• The promotion should be consistent with your own image.
  • Create contrast to make products stand out - a splash of colour for instance will draw the eye of any customer.

Decisions Needed for a Promotion

Consider the following:

  • Who are the main users of the product or brand?
  • How, when and why do they use the product?
  • How frequently is it purchased?
  • What are its main competitors?
  • How does the customer see the brand versus the competition?

Use the facts to decide how to run the promotion:

  • Determine, in order of priority, the key problem.
  • Identify the money available.
  • List and cost all the possible alternative options that are open (e.g. more advertising, customer promotions, pricing strategy).
  • Having estimated the cost, ask yourself what will the benefit be to you.

Where are Plants Sold?

The scope of plant retailing has changed over recent decades, and will no doubt continue to change. In the 20th century, plants were more commonly sold by small independent retail nurseries. Plant retailers are today often larger enterprises; sometimes corporate chains, and sometimes a part of a more diverse enterprise (e.g. a "destination" that encompasses the wider needs of outdoor living, selling garden furniture, swimming pool supplies, BBQs, landscaping requirements, pet supplies and more).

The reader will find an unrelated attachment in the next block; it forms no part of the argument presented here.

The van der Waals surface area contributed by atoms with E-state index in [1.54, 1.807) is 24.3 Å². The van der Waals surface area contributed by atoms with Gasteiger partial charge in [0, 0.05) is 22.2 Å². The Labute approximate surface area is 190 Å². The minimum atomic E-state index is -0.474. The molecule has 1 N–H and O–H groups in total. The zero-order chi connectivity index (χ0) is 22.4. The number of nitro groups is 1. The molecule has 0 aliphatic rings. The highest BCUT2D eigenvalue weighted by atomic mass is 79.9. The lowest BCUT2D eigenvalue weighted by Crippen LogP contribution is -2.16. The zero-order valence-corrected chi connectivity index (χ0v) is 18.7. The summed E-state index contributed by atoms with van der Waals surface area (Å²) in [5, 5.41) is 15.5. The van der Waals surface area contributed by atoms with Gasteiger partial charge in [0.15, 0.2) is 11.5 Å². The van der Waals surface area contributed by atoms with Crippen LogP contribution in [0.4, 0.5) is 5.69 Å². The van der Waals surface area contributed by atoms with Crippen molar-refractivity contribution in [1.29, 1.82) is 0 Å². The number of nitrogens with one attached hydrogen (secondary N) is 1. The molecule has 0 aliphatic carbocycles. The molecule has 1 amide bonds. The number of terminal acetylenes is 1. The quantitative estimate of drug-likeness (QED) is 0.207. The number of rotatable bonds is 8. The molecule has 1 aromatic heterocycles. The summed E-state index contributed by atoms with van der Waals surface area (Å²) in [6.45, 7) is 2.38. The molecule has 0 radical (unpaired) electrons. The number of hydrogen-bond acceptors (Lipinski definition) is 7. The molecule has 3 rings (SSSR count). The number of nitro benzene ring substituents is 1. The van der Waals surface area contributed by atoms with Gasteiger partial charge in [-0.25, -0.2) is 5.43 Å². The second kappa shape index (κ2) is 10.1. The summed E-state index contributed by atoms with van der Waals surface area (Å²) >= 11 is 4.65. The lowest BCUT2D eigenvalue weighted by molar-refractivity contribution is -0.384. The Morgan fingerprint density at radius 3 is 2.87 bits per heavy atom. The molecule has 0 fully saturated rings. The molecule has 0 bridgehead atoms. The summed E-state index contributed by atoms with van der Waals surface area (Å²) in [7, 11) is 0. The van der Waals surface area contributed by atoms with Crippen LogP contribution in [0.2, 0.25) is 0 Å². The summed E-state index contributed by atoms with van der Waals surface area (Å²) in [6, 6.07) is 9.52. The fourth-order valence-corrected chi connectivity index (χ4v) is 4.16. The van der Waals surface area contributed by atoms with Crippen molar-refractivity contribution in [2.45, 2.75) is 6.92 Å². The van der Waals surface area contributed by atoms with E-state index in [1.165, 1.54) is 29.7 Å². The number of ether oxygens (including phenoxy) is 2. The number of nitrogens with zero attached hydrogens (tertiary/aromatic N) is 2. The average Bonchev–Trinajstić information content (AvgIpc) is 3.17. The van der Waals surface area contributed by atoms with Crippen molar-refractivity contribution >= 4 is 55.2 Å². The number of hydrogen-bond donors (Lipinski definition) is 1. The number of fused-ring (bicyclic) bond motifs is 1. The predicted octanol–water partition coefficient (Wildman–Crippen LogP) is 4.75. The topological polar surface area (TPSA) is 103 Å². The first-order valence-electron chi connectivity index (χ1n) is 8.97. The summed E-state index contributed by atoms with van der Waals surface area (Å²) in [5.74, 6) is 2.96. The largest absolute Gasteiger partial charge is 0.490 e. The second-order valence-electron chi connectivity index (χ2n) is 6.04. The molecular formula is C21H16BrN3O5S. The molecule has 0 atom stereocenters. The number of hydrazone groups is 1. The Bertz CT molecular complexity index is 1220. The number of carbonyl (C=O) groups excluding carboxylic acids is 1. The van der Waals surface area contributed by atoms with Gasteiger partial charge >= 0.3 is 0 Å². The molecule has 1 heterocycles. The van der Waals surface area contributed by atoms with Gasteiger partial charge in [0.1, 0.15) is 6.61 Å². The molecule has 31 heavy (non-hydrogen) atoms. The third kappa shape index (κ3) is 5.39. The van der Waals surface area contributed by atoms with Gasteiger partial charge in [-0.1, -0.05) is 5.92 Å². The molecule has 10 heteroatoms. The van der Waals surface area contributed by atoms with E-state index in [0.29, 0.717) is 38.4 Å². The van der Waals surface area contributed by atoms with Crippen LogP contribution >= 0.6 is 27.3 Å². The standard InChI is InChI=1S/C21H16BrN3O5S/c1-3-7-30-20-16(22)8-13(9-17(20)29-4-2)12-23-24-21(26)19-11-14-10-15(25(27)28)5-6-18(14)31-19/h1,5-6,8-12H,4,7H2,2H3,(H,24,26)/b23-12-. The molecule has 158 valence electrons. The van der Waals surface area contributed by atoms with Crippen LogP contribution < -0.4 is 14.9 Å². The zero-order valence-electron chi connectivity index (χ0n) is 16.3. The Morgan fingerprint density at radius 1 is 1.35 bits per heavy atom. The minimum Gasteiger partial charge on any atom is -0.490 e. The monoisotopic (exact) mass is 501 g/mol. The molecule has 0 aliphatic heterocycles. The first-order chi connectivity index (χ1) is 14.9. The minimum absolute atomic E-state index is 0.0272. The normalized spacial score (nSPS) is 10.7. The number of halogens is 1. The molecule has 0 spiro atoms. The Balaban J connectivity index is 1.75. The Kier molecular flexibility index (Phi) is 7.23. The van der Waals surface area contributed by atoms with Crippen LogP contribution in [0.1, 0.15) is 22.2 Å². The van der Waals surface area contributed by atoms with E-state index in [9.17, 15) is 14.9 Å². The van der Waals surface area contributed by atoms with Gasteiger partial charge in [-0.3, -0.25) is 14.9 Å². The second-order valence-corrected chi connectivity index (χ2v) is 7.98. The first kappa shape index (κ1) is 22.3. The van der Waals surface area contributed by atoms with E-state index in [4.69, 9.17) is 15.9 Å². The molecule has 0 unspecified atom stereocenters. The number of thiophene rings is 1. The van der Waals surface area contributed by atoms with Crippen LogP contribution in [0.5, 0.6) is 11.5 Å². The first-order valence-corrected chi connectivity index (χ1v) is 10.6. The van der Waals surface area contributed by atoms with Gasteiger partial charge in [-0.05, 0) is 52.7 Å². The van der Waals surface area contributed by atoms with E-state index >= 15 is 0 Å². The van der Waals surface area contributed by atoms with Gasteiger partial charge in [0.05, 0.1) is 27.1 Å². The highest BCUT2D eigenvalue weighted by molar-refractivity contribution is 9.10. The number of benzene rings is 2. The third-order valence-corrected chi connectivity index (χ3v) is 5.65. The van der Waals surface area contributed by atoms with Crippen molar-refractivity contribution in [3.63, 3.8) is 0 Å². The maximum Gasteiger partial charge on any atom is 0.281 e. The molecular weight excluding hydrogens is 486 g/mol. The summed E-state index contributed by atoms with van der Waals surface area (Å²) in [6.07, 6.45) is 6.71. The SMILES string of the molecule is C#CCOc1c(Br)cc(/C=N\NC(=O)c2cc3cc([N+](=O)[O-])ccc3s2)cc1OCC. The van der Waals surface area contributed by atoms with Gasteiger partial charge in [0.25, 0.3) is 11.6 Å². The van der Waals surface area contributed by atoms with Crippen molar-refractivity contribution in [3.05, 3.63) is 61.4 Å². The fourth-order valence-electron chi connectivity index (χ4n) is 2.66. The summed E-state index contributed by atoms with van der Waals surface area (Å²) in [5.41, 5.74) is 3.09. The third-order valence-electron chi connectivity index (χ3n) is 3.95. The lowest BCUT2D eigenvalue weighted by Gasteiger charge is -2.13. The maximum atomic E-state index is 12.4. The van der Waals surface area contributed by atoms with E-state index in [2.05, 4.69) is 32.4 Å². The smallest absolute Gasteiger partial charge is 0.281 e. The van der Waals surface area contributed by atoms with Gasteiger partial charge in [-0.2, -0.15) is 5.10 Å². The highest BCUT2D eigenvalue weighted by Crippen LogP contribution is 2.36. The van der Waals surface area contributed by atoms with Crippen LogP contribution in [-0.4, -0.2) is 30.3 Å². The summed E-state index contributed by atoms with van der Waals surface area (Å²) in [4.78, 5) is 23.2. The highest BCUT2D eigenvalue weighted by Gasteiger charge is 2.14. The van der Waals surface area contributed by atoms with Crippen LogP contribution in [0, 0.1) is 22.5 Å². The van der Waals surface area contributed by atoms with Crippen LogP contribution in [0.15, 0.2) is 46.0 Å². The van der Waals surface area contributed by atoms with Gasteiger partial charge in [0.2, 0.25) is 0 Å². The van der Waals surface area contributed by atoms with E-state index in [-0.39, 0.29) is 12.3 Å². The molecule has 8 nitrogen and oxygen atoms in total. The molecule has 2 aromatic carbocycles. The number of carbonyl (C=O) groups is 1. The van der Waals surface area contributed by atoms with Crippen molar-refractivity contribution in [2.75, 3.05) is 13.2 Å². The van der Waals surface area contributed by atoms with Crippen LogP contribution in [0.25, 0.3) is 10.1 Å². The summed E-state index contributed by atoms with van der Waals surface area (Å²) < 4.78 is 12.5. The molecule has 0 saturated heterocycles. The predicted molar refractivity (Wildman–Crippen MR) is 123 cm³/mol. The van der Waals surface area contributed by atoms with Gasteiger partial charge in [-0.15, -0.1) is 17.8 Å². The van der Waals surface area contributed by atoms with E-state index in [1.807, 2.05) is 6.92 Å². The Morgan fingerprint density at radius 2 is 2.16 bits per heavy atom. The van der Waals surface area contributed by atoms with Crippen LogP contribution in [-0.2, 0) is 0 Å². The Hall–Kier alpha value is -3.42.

How are Plants Displayed to Optimise Sales

 Whether you are selling on a large scale or small, the way you present products for sale is going to have a big impact on how much you sell.


  • Products at point of sale locations
  • Products placed at eye level tend to sell better than those below or above eye level.
  • Products displayed in mass.
  • Products with large signs which highlight their selling points. For example: If you think the discounted price will sell the product, then you need a large sign with the product saying "discount".
  • Colourful displays attract. Plants with flowers on them are always going to sell better; so move them to a more prominent position when flowering.
  • Bright, well lit areas attract, but shaded, dull areas repel the customer.
  • Spacing - customers shy away from cluttered, confined spaces. If products are displayed with plenty of space both between the products and in the surrounding area, for the customers to move freely, then that part of the shop is more likely to be visited.